Pre-boot authentication

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Pre-boot authentication (PBA) or power-on authentication (POA)[1] serves as an extension of the BIOS, UEFI or boot firmware and guarantees a secure, tamper-proof environment external to the operating system as a trusted authentication layer. The PBA prevents anything being read from the hard disk such as the operating system until the user has confirmed they have the correct password or other credentials including multi-factor authentication.[2]

Uses of pre-boot authentication[edit]

Pre-boot authentication process[edit]

A PBA environment serves as an extension of the BIOS, UEFI or boot firmware and guarantees a secure, tamper-proof environment external to the operating system as a trusted authentication layer.[2] The PBA prevents Windows or any other operating system from loading until the user has confirmed he/she has the correct password to unlock the computer.[2] That trusted layer eliminates the possibility that one of the millions of lines of OS code can compromise the privacy of personal or company data.[2]

Generic boot sequence[edit]

in BIOS mode:

  1. Basic Input/Output System (BIOS)
  2. Master boot record (MBR) partition table
  3. Pre-boot authentication (PBA)
  4. Operating system (OS) boots

in UEFI mode:

  1. UEFI (Unified Extensible Firmware Interface)
  2. GUID Partition Table (GPT)
  3. Pre-boot authentication (PBA)
  4. Operating system (OS) boots

Pre-boot authentication technologies[edit]

Combinations with full disk encryption[edit]

Pre-boot authentication can by performed by an add-on of the operating system like Linux Initial ramdisk or Microsoft's boot software of the system partition (or boot partition) or by a variety of full disk encryption (FDE) vendors that can be installed separately to the operating system. Legacy FDE systems tended to rely upon PBA as their primary control. These systems have been replaced by systems using hardware-based dual-factor systems like TPM chips or other proven cryptographic approaches. However, without any form of authentication (e.g. a fully transparent authentication loading hidden keys), encryption provides little protection from advanced attackers as this authentication-less encryption fully rely on the post-boot authentication comes from Active Directory authentication at the GINA step of Windows.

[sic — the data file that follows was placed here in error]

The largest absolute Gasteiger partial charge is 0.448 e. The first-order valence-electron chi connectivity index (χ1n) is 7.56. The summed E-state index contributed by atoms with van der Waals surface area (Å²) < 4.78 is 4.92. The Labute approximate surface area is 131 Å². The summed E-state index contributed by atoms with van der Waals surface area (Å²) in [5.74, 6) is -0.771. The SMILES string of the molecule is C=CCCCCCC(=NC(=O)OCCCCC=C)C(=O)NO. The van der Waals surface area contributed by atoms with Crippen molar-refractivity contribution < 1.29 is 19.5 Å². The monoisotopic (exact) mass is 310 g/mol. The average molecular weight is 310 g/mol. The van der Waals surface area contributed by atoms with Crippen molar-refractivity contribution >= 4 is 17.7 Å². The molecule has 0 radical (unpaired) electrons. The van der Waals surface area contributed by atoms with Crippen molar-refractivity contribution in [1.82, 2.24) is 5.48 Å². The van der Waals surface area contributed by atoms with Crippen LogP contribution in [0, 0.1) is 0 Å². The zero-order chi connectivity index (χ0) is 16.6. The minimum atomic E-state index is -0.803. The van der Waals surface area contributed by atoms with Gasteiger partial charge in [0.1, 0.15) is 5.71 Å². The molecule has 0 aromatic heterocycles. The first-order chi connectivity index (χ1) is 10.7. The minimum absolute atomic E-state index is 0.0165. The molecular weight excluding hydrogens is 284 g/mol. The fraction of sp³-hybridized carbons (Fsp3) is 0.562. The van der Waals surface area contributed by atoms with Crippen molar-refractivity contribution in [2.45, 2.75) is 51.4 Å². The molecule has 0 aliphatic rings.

Security concerns[edit]

Microsoft released BitLocker Countermeasures[3] defining protection schemes for Windows. For mobile devices that can be stolen and attackers gain permanent physical access (paragraph Attacker with skill and lengthy physical access) Microsoft advise the use of pre-boot authentication and to disable standby power management. Pre-boot authentication can be performed with TPM with PIN protector or any 3rd party FDA vendor.

Best security is offered by offloading the cryptographic encryption keys from the protected client and supplying key material externally within the user authentication process. This method eliminates attacks on any built-in authentication method that are weaker than a brute-force attack to the symmetric AES keys used for full disk encryption.

Without cryptographic protection of a hardware (TPM) supported secure boot environment, PBA is easily defeated with Evil Maid style of attacks. However, with modern hardware (including TPM or cryptographic multi-factor authentication) most FDE solutions are able to ensure that removal of hardware for brute-force attacks is no longer possible.

Authentication methods[edit]

The standard complement of authentication methods exist for pre-boot authentication including:

  1. Something you know (e.g. username/password like Active Directory credentials or TPM pin)
  2. Something you have (e.g. smart card or other token)
  3. Something you are (e.g. biometric attributes like fingerprint, face recognition, iris scan)
  4. Automatic authentication in trusted zones (e.g. boot key provided to company devices by the enterprise network)

References[edit]

  1. ^ "Sophos brings enterprise-level encryption to the Mac". Network World. August 2, 2010. Archived from the original on October 12, 2012. Retrieved 2010-08-03.
  2. ^ a b c d e "Pre-Boot Authentication". SECUDE. February 21, 2008. Archived from the original on 2012-03-04. Retrieved 2008-02-22.
  3. ^ Dansimp. "BitLocker Countermeasures (Windows 10) - Microsoft 365 Security". docs.microsoft.com. Retrieved 2020-01-30.